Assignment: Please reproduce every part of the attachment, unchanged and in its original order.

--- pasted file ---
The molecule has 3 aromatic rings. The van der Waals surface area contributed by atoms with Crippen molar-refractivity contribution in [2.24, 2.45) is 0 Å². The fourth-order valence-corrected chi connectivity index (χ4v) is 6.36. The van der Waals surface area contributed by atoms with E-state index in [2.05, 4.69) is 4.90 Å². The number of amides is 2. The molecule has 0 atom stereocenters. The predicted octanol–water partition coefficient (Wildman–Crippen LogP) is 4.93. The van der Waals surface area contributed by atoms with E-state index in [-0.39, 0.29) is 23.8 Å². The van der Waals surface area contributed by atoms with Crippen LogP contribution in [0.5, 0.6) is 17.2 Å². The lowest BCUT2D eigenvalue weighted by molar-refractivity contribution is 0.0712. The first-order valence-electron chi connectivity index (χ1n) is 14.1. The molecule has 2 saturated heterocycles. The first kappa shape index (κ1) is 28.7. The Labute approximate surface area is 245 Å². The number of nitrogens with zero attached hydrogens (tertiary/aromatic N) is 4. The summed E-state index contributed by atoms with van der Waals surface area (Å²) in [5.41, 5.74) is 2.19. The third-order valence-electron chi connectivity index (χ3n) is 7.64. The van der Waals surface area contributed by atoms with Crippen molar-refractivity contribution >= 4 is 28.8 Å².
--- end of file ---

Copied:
The molecule has 3 aromatic rings. The van der Waals surface area contributed by atoms with Crippen molar-refractivity contribution in [2.24, 2.45) is 0 Å². The fourth-order valence-corrected chi connectivity index (χ4v) is 6.36. The van der Waals surface area contributed by atoms with E-state index in [2.05, 4.69) is 4.90 Å². The number of amides is 2. The molecule has 0 atom stereocenters. The predicted octanol–water partition coefficient (Wildman–Crippen LogP) is 4.93. The van der Waals surface area contributed by atoms with E-state index in [-0.39, 0.29) is 23.8 Å². The van der Waals surface area contributed by atoms with Crippen LogP contribution in [0.5, 0.6) is 17.2 Å². The lowest BCUT2D eigenvalue weighted by molar-refractivity contribution is 0.0712. The first-order valence-electron chi connectivity index (χ1n) is 14.1. The molecule has 2 saturated heterocycles. The first kappa shape index (κ1) is 28.7. The Labute approximate surface area is 245 Å². The number of nitrogens with zero attached hydrogens (tertiary/aromatic N) is 4. The summed E-state index contributed by atoms with van der Waals surface area (Å²) in [5.41, 5.74) is 2.19. The third-order valence-electron chi connectivity index (χ3n) is 7.64. The van der Waals surface area contributed by atoms with Crippen molar-refractivity contribution >= 4 is 28.8 Å².